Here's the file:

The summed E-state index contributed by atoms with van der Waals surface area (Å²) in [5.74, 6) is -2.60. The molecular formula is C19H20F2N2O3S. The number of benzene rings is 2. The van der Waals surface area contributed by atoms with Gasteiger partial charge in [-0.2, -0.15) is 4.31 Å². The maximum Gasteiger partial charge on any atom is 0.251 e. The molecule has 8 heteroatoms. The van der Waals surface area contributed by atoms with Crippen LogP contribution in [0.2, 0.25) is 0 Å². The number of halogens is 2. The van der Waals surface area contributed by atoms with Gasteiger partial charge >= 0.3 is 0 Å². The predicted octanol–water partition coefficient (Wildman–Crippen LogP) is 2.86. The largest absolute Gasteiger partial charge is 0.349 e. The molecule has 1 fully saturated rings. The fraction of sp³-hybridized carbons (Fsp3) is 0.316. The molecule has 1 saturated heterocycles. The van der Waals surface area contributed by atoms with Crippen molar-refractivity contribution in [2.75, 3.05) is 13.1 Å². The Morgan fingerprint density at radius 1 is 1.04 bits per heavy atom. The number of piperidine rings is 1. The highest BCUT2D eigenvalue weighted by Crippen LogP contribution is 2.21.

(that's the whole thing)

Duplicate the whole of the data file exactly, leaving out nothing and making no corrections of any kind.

The summed E-state index contributed by atoms with van der Waals surface area (Å²) in [5.74, 6) is -2.60. The molecular formula is C19H20F2N2O3S. The number of benzene rings is 2. The van der Waals surface area contributed by atoms with Gasteiger partial charge in [-0.2, -0.15) is 4.31 Å². The maximum Gasteiger partial charge on any atom is 0.251 e. The molecule has 8 heteroatoms. The van der Waals surface area contributed by atoms with Crippen LogP contribution in [0.2, 0.25) is 0 Å². The number of halogens is 2. The van der Waals surface area contributed by atoms with Gasteiger partial charge >= 0.3 is 0 Å². The predicted octanol–water partition coefficient (Wildman–Crippen LogP) is 2.86. The largest absolute Gasteiger partial charge is 0.349 e. The molecule has 1 fully saturated rings. The fraction of sp³-hybridized carbons (Fsp3) is 0.316. The molecule has 1 saturated heterocycles. The van der Waals surface area contributed by atoms with Crippen molar-refractivity contribution in [2.75, 3.05) is 13.1 Å². The Morgan fingerprint density at radius 1 is 1.04 bits per heavy atom. The number of piperidine rings is 1. The highest BCUT2D eigenvalue weighted by Crippen LogP contribution is 2.21.